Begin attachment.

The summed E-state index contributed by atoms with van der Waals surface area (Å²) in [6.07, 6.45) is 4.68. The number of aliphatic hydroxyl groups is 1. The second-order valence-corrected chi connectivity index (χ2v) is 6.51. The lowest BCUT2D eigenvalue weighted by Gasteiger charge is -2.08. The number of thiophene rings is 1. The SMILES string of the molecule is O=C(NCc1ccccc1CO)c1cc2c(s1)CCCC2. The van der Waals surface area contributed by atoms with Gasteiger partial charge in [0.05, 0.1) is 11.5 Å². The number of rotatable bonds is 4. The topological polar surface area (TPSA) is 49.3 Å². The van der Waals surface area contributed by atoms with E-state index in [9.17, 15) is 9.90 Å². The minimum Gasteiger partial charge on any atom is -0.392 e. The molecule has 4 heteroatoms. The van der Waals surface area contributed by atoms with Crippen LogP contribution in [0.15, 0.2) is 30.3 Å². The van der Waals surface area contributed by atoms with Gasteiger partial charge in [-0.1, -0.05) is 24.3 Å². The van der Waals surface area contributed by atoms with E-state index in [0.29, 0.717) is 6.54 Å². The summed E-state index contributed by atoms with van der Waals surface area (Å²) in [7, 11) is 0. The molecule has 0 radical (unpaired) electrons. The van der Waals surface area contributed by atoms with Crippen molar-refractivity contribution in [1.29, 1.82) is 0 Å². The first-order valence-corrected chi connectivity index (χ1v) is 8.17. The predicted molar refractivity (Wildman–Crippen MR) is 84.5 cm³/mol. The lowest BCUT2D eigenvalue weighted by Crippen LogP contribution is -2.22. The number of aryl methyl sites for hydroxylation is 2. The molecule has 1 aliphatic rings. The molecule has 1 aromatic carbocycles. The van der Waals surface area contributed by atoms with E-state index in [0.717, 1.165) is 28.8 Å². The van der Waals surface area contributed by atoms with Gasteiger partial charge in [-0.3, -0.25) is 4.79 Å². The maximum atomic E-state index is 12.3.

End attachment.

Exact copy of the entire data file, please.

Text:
The summed E-state index contributed by atoms with van der Waals surface area (Å²) in [6.07, 6.45) is 4.68. The number of aliphatic hydroxyl groups is 1. The second-order valence-corrected chi connectivity index (χ2v) is 6.51. The lowest BCUT2D eigenvalue weighted by Gasteiger charge is -2.08. The number of thiophene rings is 1. The SMILES string of the molecule is O=C(NCc1ccccc1CO)c1cc2c(s1)CCCC2. The van der Waals surface area contributed by atoms with Gasteiger partial charge in [0.05, 0.1) is 11.5 Å². The number of rotatable bonds is 4. The topological polar surface area (TPSA) is 49.3 Å². The van der Waals surface area contributed by atoms with E-state index in [9.17, 15) is 9.90 Å². The minimum Gasteiger partial charge on any atom is -0.392 e. The molecule has 4 heteroatoms. The van der Waals surface area contributed by atoms with Crippen LogP contribution in [0.15, 0.2) is 30.3 Å². The van der Waals surface area contributed by atoms with Gasteiger partial charge in [-0.1, -0.05) is 24.3 Å². The van der Waals surface area contributed by atoms with E-state index in [0.29, 0.717) is 6.54 Å². The summed E-state index contributed by atoms with van der Waals surface area (Å²) in [7, 11) is 0. The molecule has 0 radical (unpaired) electrons. The van der Waals surface area contributed by atoms with Crippen molar-refractivity contribution in [1.29, 1.82) is 0 Å². The first-order valence-corrected chi connectivity index (χ1v) is 8.17. The predicted molar refractivity (Wildman–Crippen MR) is 84.5 cm³/mol. The lowest BCUT2D eigenvalue weighted by Crippen LogP contribution is -2.22. The number of aryl methyl sites for hydroxylation is 2. The molecule has 1 aliphatic rings. The molecule has 1 aromatic carbocycles. The van der Waals surface area contributed by atoms with E-state index in [0.717, 1.165) is 28.8 Å². The van der Waals surface area contributed by atoms with Gasteiger partial charge in [-0.3, -0.25) is 4.79 Å². The maximum atomic E-state index is 12.3.